“The Navy in recent years has conducted Sea Swap experiments with surface combatants and mine warfare ships that Navy officials have characterized as successful in terms of ship days on station, total costs, ship maintenance and material condition, and crew re-enlistment rates during deployment. In 2004, it was reported that a review of the
Sea Swap experiment conducted by the Center for Naval Analyses found that although Sea Swap was successful in these terms, crew members participating in the experiment who were surveyed viewed the concept negatively and indicated they would be less likely to stay in the Navy if all deployments were conducted this way. The Navy made changes in later Sea Swap experiments to address issues that led to crew dissatisfaction, including lost liberty calls and increased training and work.

“In 2005, Navy officials testified that applying Sea Swap somewhat widely throughout the fleet could help permit the fleet to be reduced from a then-planned range of 290 to 375 ships down to a range of 260 to 325 ships. More recently, Navy officials have expressed less enthusiasm for extending Sea Swap beyond surface combatants. A July 2006 press article reported that the Navy may limit Sea Swap in the surface fleet to smaller combatants such as patrol craft, Littoral Combat Ships (LCSs), and frigates. The Navy plans to use Sea Swap to keep two of its four SSGNs continuously deployed. A May 2008 GAO report stated:

“Rotational crewing represents a transformational cultural change for the Navy. While the Navy has provided leadership in some rotational crewing programs, the Navy has not fully established a comprehensive management approach to coordinate and integrate rotational crewing efforts across the department and among various rotational crewing or designated an implementation team to ensure that rotational crewing receives the attention necessary to be effective. Without a comprehensive management approach, the Navy may not be able to lead a successful transformation of its crewing culture.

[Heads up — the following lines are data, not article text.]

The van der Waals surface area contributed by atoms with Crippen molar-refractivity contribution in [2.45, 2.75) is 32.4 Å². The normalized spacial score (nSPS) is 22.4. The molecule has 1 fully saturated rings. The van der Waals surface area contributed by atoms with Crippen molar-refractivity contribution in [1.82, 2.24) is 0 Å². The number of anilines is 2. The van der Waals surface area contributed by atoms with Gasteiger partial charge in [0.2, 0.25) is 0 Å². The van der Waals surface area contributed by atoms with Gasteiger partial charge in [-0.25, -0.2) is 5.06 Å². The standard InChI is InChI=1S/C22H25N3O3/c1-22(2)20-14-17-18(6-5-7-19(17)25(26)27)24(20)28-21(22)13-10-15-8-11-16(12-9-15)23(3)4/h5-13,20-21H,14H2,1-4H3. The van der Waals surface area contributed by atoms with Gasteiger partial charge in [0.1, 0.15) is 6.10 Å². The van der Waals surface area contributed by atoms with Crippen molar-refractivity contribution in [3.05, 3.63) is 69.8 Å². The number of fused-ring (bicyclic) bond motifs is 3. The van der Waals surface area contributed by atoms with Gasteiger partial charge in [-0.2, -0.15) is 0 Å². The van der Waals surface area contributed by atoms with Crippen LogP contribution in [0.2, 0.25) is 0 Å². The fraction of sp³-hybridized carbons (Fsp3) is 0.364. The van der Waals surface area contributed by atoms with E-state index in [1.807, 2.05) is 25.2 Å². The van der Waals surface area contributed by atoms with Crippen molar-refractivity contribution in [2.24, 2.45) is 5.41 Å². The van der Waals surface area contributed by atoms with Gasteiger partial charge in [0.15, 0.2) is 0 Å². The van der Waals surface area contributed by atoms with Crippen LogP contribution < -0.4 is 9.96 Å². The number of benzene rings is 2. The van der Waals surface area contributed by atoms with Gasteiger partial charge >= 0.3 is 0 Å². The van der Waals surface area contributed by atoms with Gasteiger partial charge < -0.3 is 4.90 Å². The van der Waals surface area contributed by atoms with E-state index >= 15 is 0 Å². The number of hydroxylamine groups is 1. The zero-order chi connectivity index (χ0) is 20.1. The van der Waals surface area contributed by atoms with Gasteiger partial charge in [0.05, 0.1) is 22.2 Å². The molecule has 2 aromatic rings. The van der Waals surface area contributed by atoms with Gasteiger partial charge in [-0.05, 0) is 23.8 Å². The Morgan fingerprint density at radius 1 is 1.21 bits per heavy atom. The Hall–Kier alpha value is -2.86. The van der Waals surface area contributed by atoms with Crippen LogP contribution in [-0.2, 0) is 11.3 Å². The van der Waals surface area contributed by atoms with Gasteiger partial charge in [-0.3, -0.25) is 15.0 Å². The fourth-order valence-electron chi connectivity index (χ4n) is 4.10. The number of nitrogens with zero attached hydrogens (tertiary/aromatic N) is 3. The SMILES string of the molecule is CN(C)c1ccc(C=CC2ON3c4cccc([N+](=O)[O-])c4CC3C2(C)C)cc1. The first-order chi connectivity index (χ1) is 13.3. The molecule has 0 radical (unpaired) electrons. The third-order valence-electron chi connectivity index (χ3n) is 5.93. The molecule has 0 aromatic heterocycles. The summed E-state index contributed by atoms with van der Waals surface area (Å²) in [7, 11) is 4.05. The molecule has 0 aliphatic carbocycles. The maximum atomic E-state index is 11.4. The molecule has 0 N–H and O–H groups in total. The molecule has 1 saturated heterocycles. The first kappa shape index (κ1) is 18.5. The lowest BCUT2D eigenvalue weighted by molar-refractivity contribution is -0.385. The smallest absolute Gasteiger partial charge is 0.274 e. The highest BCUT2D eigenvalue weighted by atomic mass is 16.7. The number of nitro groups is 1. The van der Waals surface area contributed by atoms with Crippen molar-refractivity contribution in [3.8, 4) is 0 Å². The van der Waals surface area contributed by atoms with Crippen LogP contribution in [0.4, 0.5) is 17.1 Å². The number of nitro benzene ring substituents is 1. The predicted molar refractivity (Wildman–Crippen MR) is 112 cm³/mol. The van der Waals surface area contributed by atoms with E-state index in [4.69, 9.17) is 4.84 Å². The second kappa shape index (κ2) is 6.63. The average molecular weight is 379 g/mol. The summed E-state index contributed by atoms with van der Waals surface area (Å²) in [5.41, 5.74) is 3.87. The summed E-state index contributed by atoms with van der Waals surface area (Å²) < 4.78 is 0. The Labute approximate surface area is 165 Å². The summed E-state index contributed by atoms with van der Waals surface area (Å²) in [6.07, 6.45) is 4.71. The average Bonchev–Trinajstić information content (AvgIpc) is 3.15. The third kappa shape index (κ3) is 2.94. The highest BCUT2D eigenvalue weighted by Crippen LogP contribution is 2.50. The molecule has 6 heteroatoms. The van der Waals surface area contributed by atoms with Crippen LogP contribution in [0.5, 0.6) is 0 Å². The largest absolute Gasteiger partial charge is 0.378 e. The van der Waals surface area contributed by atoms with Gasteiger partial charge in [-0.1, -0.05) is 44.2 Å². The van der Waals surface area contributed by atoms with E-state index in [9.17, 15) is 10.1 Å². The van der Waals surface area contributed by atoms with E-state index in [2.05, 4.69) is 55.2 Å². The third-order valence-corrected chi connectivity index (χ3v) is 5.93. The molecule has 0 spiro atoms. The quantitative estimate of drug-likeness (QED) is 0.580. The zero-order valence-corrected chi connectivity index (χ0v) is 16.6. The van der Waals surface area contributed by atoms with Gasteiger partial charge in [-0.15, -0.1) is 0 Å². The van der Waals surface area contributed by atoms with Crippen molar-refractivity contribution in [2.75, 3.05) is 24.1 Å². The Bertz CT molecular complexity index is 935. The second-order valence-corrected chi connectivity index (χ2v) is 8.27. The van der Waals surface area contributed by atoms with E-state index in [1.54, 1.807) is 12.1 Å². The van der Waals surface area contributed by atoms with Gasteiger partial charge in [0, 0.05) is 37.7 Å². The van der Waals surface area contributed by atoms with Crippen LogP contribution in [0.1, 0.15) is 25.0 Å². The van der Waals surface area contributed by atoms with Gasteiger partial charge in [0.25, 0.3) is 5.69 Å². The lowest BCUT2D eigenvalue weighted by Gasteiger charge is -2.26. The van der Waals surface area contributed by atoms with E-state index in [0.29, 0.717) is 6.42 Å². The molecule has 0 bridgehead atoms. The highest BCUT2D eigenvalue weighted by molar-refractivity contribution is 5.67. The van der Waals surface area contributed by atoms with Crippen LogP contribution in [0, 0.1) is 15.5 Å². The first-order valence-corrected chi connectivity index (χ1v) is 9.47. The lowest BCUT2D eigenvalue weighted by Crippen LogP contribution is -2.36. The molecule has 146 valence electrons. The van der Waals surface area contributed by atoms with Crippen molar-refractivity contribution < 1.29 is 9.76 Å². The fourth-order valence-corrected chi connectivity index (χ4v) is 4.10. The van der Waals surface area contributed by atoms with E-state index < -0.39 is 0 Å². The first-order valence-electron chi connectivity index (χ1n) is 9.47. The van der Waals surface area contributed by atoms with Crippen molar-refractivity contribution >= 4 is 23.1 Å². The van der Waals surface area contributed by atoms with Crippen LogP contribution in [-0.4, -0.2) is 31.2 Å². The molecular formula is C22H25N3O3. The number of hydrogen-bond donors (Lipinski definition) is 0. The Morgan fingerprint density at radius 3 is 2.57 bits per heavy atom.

“The Navy has promulgated crew exchange instructions for some types of ships that have provided some specific guidance and increased accountability. However, the Navy has not developed an overarching instruction that provides high-level guidance for rotational crewing initiatives and it has not consistently addressed rotational crewing in individual ship-class concepts of operations….

“The Navy has conducted some analyses of rotational crewing; however, it has not developed a systematic method for analyzing, assessing and reporting findings on the potential for rotational crewing on current and future ships. Despite using a comprehensive data-collection and analysis plan in the Atlantic Fleet Guided Missile Destroyer Sea Swap, the Navy has not developed a standardized data-collection plan that would be used to analyze all types of rotational crewing, and life-cycle costs of rotational crewing alternatives have not been evaluated. The Navy has also not adequately assessed rotational crewing options for future ships. As new ships are in development, DOD guidance requires that an analysis of alternatives be completed. These analyses generally include an evaluation of the operational effectiveness and estimated costs of alternatives. In recent surface ship acquisitions, the Navy has not consistently assessed rotational crewing options. In the absence of this, cost-effective force structure assessments are incomplete and the Navy does not have a complete picture of the number of ships it needs to acquire.

“The Navy has collected and disseminated lessons learned from some rotational crewing experiences; however, some ship communities have relied on informal processes. The Atlantic Sea Swap initiative used a systematic process to capture lessons learned. However, in other ship communities the actions were not systematic and did not use the Navy Lessons Learned System. By not systematically recording and sharing lessons learned from rotational crewing efforts, the Navy risks repeating mistakes and could miss opportunities to more effectively implement crew rotations.